Race & Religious is located along the riverfront of the Lower Garden District, between the Convention Center and Magazine Street. Offering 6,500 square feet of indoor and outdoor floor-space (4,000 indoor), Race & Religious is comprised of three structures on the property.

Built in the 1830’s, a two-story Creole cottage facing Religious Street was purchased by owner Granville Semmes in 1977 in complete disrepair. He spent nearly thirty years gutting the property, restoring its original beauty and adding hand-picked antiques and layers of decor.

Years later, Semmes became eager to acquire the neighboring corner property at 510 Race Street, which he eventually purchased in August of 2003.

The addition was a three story Greek Revival Rowhouse accompanied by the historical Slave Quarter, a hallmark of the property.

The labor of love required extensive renovations, including his decision to re-imagine the space by merging the separate homes together with a lush brick courtyard and swimming pool lit by the flicker of gas lamps.

The unified space includes two commercially-equipped kitchens, working fireplaces, interior and exterior speakers, balconies overlooking the courtyard and downtown New Orleans, and the option of four bedrooms, comfortably sleeping up to ten.



Site Plan

Floor Plans



The property is a relic of an older Louisiana. Originally built in 1836, the Greek-revival row-house at 510 Race St. was made up of a row of three. Later in 1843, Creole Cottages lined Religious Street, the architectural style is common to the city and was typically constructed for middle class families.  The history of the homes is undiluted and common to the city

Located along the riverfront, the houses were built with bricks of Mississippi River clay baked along Tchoupitoulas Street. Diaries and letters from the period tell a neighborhood of butchers and railroad families, drunken sailors and Creole orphans. Race Street then ended in a racetrack and Orange Street is the namesake of an orange grove, cultivated by Ursuline nuns.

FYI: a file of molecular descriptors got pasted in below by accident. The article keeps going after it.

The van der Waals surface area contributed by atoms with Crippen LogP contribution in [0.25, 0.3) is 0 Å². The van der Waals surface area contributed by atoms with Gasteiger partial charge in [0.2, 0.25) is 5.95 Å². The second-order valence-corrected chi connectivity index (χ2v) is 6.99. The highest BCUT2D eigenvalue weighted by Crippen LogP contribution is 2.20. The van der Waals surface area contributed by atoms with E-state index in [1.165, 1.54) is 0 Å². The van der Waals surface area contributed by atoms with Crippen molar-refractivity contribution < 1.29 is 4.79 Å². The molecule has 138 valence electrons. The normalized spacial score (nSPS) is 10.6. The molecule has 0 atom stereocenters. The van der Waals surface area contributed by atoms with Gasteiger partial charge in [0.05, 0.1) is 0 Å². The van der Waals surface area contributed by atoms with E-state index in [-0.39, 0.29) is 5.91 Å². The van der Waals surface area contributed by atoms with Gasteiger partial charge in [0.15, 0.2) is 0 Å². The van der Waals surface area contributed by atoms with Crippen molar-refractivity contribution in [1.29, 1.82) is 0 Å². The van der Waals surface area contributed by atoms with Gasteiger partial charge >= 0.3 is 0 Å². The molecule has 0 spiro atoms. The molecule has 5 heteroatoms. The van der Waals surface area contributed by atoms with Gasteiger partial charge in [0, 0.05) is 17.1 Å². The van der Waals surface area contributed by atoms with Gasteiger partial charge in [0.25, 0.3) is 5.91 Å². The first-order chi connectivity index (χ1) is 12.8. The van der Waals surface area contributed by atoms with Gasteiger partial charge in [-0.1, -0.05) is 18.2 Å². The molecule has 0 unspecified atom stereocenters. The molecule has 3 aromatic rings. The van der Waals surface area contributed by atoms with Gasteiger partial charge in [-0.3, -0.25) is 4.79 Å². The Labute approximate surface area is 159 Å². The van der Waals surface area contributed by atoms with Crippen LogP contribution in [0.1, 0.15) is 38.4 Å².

Though faced with a property in disrepair, Semmes augmented the authenticity of Race & Religious without compromising livability. Preserving 95% of the moldings and details, he elected to leave some staircases unvarnished, maintaining traces of prior residents. French tiles and other inputs were typically 150 to 200 years old, highlighting European design elements indigenous to the property.

Semmes outfitted the homes with old Italian and antique country French furniture, such as the Renaissance dining table, hewn of a single chunk of a walnut tree, and the Basque deux corps, carved by a celebrated craftsman. Extensive travels are apparent throughout, from the Buenos Aires wrought-iron gates and stained-glass doors, to the Seville-inspired box bay window, to copious Oriental rugs and Soviet Realist movie posters, to the Peruvian tabernacle and the leper-carved armadillo.

Louisiana poignancy rings strong within Race & Religious, present within the history of the homes, the religious themes, and much of the art. A gem of Religious Street, the statue of the blessed Virgin was salvaged from a bulldozed church and found by the Semmes on a Waveland porch, braving the elements. Family is also threaded into the property, from family photos to paintings by daughter Elsie Semmes, to murals of the city executed by friend Steve Richardson and others, to whimsical works by Blake Boyd.

The thirty-year Race & Religious project began with a rich canvas of antebellum tradition, which Semmes improved upon, to highlight its uniqueness. Each renovation, piece of furniture, and design element is playfully purposeful, capturing the attention of visitors and redirecting it to other eclecticisms.